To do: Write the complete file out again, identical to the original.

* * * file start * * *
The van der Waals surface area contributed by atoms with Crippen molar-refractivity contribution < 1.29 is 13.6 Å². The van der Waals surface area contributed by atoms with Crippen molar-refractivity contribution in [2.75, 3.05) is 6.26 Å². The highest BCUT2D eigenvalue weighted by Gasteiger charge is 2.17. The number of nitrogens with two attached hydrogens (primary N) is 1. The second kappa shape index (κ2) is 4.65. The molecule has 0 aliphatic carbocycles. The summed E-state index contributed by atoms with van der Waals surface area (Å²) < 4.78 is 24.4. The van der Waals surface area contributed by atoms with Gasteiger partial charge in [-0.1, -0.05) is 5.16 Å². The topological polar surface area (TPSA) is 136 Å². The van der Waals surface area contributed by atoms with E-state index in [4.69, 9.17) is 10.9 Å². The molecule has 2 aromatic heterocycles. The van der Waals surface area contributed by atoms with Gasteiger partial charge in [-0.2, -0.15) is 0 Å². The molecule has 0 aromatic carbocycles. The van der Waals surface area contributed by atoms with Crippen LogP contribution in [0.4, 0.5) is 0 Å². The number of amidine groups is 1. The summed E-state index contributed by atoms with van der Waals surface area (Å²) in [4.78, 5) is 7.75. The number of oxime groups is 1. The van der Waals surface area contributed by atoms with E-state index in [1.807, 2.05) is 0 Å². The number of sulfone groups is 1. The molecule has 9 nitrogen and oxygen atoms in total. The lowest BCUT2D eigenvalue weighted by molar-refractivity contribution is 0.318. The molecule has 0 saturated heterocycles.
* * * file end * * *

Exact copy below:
The van der Waals surface area contributed by atoms with Crippen molar-refractivity contribution < 1.29 is 13.6 Å². The van der Waals surface area contributed by atoms with Crippen molar-refractivity contribution in [2.75, 3.05) is 6.26 Å². The highest BCUT2D eigenvalue weighted by Gasteiger charge is 2.17. The number of nitrogens with two attached hydrogens (primary N) is 1. The second kappa shape index (κ2) is 4.65. The molecule has 0 aliphatic carbocycles. The summed E-state index contributed by atoms with van der Waals surface area (Å²) < 4.78 is 24.4. The van der Waals surface area contributed by atoms with Gasteiger partial charge in [-0.1, -0.05) is 5.16 Å². The topological polar surface area (TPSA) is 136 Å². The van der Waals surface area contributed by atoms with E-state index in [4.69, 9.17) is 10.9 Å². The molecule has 2 aromatic heterocycles. The van der Waals surface area contributed by atoms with Gasteiger partial charge in [-0.2, -0.15) is 0 Å². The molecule has 0 aromatic carbocycles. The van der Waals surface area contributed by atoms with Crippen LogP contribution in [0.4, 0.5) is 0 Å². The number of amidine groups is 1. The summed E-state index contributed by atoms with van der Waals surface area (Å²) in [4.78, 5) is 7.75. The number of oxime groups is 1. The van der Waals surface area contributed by atoms with E-state index in [1.807, 2.05) is 0 Å². The number of sulfone groups is 1. The molecule has 9 nitrogen and oxygen atoms in total. The lowest BCUT2D eigenvalue weighted by molar-refractivity contribution is 0.318. The molecule has 0 saturated heterocycles.